'Super males' are being produced through genetic engineering so that when they are bred with females, all the offsprings are males, reports Muscat Daily.
The reason for working on male tilapia population is that males grow faster, are larger and fleshier and hence, more in demand among consumers.
“Moreover, males need less feed unlike female tilapias. This means less production costs,” said Dr Fahad S Ibrahim, director of the Aquaculture Centre under MoAF.
“Our aim is to generate male tilapias for consumption without the use of any harmful substances. That is why we went for a genetic engineering technique for sex reversal in the fish or in other words, to get transsexual fish. The end result is the supermale (YY chromosomes).”
Breeding between a normal male (XY chromosome) and female (XX chromosome) tilapia doesn’t essentially lead to only male fry.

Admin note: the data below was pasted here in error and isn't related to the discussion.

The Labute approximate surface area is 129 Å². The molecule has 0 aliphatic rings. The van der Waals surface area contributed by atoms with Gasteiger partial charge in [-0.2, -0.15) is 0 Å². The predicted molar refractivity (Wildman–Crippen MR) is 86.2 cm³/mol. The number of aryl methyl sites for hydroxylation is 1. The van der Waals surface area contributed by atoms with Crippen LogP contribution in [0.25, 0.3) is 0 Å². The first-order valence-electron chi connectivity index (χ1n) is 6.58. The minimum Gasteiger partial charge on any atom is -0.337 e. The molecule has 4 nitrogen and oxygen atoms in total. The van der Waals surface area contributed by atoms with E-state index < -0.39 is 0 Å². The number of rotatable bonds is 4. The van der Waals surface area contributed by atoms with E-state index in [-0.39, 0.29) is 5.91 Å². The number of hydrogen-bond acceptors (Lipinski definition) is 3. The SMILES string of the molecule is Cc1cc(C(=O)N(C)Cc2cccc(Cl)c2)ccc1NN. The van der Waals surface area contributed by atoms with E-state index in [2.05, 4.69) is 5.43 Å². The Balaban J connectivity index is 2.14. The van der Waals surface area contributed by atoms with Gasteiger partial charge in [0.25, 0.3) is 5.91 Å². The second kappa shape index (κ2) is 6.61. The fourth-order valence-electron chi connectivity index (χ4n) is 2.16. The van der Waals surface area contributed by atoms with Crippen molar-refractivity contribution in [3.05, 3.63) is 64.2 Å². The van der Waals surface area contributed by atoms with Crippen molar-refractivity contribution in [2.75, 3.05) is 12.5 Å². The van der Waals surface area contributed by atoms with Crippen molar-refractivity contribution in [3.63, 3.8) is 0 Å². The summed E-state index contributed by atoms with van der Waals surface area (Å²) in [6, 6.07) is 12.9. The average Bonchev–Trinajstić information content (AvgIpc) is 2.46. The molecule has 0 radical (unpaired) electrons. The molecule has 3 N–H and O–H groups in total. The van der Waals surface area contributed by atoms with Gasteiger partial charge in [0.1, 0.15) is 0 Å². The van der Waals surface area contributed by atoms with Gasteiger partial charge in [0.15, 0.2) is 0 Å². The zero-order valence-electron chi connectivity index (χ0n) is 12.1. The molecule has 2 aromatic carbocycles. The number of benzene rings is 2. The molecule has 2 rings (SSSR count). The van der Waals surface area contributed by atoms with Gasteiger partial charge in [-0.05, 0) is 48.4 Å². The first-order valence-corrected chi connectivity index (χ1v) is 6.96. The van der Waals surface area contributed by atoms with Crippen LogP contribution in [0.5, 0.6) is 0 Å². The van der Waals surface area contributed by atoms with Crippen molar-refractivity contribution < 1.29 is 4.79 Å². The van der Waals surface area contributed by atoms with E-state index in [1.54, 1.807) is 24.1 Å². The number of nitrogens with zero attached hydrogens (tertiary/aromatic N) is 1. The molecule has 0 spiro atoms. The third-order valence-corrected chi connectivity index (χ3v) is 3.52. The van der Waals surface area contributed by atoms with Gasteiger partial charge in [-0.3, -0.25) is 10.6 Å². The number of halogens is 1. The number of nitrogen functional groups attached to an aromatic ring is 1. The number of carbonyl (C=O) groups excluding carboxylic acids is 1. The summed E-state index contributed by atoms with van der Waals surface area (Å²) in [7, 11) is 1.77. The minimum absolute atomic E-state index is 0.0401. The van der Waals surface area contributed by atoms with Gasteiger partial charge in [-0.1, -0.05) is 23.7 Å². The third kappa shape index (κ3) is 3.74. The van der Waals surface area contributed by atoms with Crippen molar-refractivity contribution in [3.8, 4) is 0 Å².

“Half of the fry could be females. The male fry are given a particular diet for some days which makes them phenotypic female (which look like females but are genetically males).
“Since these phenotypic females are capable of producing eggs, they are mated with normal males to produce a batch of fry containing 75 per cent males, thus diminishing the number of female offspring. Males from this batch when mated with female tilapias produce only male offsprings,” he said.
Funded by the Agriculture and Fisheries Development Fund (AFDF) under MoAF, the Aquaculture Centre has started developing a local hatchery for tilapia in collaboration with farmers.